Although the green vote was important in the 1996 elections, and a number of successes were apparent, victories of candidates likely to support the wolf were few and far between in the critical states of Idaho, Wyoming, Montana, and Colorado.
Candidates likely to favor the wolf made no progress in Wyoming or Idaho. Idaho even returned Helen Chenoweth to the U.S. House of Representatives. She won by a narrow margin over Democrat Dan Williams -- 50% to 48%. The 2 % margin of victory Williams needed may have been taken by the Natural Law Party candidate. NLP won 2.5% of the vote in the first congressional district. The wolf wasn't much of an overt issue in the campaign. The campaign featured large expenditures by both candidates. There was much independent and "soft money" campaigning by labor unions for Williams and right wing and natural resource groups for Chenoweth. In terms of direct contributions to the campaigns, Chenoweth raised more money than Williams at about a 5:3 ratio. It is my belief that Chenoweth was lifted by a concern from Republicans that without her vote, the House might be lost to the Democrats. In Idaho's second congressional district, Republican incumbent Mike Crapo defeated challenger John Seidl by almost 40%. Republican Crapo is generally more moderate then Chenoweth, and much less prone to polarizing rhetoric. Idaho "independent" Democrat Walk Minnick was easily beaten by senator Larry Craig.
Idaho is now the most Republican state in the country. At the present, it is hard to see how the Democratic Party in Idaho can possibly recover. Their membership in the Idaho Legislature was reduced to less than 10 per cent of the House and 20 per cent of the Idaho Senate.
This one party dominance doesn't mean everyone agrees in Idaho. Idahoans are in profound disagreement on many issues. However, almost all of the big voting blocs are demographically Republican. I predict the result will be factionalism. Factionalism inside one party systems is usually intense.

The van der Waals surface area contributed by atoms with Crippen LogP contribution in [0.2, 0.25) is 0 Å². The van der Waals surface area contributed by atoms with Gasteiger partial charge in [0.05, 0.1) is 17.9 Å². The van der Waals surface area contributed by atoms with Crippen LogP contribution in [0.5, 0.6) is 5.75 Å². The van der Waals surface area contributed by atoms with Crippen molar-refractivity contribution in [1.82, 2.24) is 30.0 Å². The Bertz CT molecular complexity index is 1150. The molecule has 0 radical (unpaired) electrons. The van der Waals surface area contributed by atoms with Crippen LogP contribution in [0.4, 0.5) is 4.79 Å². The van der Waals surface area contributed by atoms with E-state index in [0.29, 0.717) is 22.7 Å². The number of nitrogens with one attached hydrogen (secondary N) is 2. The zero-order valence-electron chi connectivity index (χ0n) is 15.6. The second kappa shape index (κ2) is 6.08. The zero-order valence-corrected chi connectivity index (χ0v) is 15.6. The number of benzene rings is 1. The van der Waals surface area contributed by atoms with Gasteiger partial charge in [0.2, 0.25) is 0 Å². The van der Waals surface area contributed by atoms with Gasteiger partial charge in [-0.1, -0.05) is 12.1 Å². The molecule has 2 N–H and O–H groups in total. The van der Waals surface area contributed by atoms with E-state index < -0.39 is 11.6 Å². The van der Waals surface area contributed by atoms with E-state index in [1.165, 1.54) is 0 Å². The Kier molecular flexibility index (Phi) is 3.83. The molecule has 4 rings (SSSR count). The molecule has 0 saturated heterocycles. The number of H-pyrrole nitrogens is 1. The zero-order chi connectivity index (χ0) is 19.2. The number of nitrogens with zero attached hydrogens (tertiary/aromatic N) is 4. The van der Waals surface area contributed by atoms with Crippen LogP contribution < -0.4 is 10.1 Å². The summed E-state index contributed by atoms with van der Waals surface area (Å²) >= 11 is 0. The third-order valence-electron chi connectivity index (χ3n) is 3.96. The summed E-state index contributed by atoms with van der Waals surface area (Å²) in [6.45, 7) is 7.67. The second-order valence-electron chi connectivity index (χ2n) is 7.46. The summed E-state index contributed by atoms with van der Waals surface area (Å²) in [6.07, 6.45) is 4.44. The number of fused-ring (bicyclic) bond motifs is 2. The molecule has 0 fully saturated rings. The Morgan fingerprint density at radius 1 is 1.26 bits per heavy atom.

In Montana, hopes that former regional EPA administrator Bill Yellowtail would hold Montana's lone House seat for the Democrats were dashed when he lost by 7 per cent to Republican Rick Hill. The contested seat was that of retiring Pat Williams, perhaps the only congressional friend of the wolf in the 3 state area. Unlike Idaho, wolf opponents did not gain in the state legislative contests in Montana or Wyoming. A key question is whether congressman-elect Hill will side with the Montana's moderate Republican faction led by popular governor Mark Racicot (pronounced "Roscoe") or with Senator Conrad Burns, perhaps the most prominent anti-wolf U.S. Senator.
Montana Democratic Senator Max Baucus, strong on many environmental issues, but lukewarm on wolves, was re-elected.
In Wyoming, Democratic senatorial candidate Kathy Karpin lost to Mike Enzi, a rather traditional Wyoming mineral industry supporter. Both of Wyoming senators probably should be characterized as anti-wolf. Wyoming's lone U.S. House member, Barbara Cubin, was reelected to her second term against Democrat Peter Maxfield, who has run numerous times unsuccessfully for office. Neither Cubin nor Maxfield were supporters of environmental legislation.
In Colorado, where wolf supporters hope to reintroduce the wolf, the election of Republican Wayne Allard over Tom Strickland dashed hopes. As a congressman, Allard had a negative record on public land and wildlife issues. He also made the League of Conservation Voters' "Dirty Dozen" list.
Supporters of national parks will still be beset by Utah's first district congressman, Jim Hansen. Hansen, proponent of the last Congress' "national parks closing commission", was re-elected again. He will again chair the National Parks sub-committee of the House Resources Committee. Hansen is now especially angered by the President's declaration of the "Escalante Canyons/Grand Staircase" National Monument in southern Utah during the election campaign.
Protection of this world famous slickrock canyon and painted desert country greatly angered the resource extraction-oriented Utah congressional delegation. The new national monument is just 10 % smaller than Yellowstone National Park.
On the other hand, the strongly negative public reaction to those elements of the 104 th Congress that wanted to close and/or sell off the national parks and other public lands will probably dampen the support the full House gives to full scale anti-public lands proposals.
Supporters of public lands also have the filibuster in the Senate, and President Clinton will be the first President to enjoy the new power of the line item veto. Many of the anti-public lands measures of the last Congress centered on attaching the measures that would never pass by themselves to appropriations and similar legislation. The President's new power only applies to appropriations measures.
Below is a national analysis of the election by CLEARview, a group that monitors the doings of the "wise use" or "brown" movement. Their analysis is their own.
I do not necessarily subscribe to their analysis or opinions.
Permission to repost by electronic means (or reproduce in other media) all or part of the attached report is granted so long as the information is attributed to CLEAR.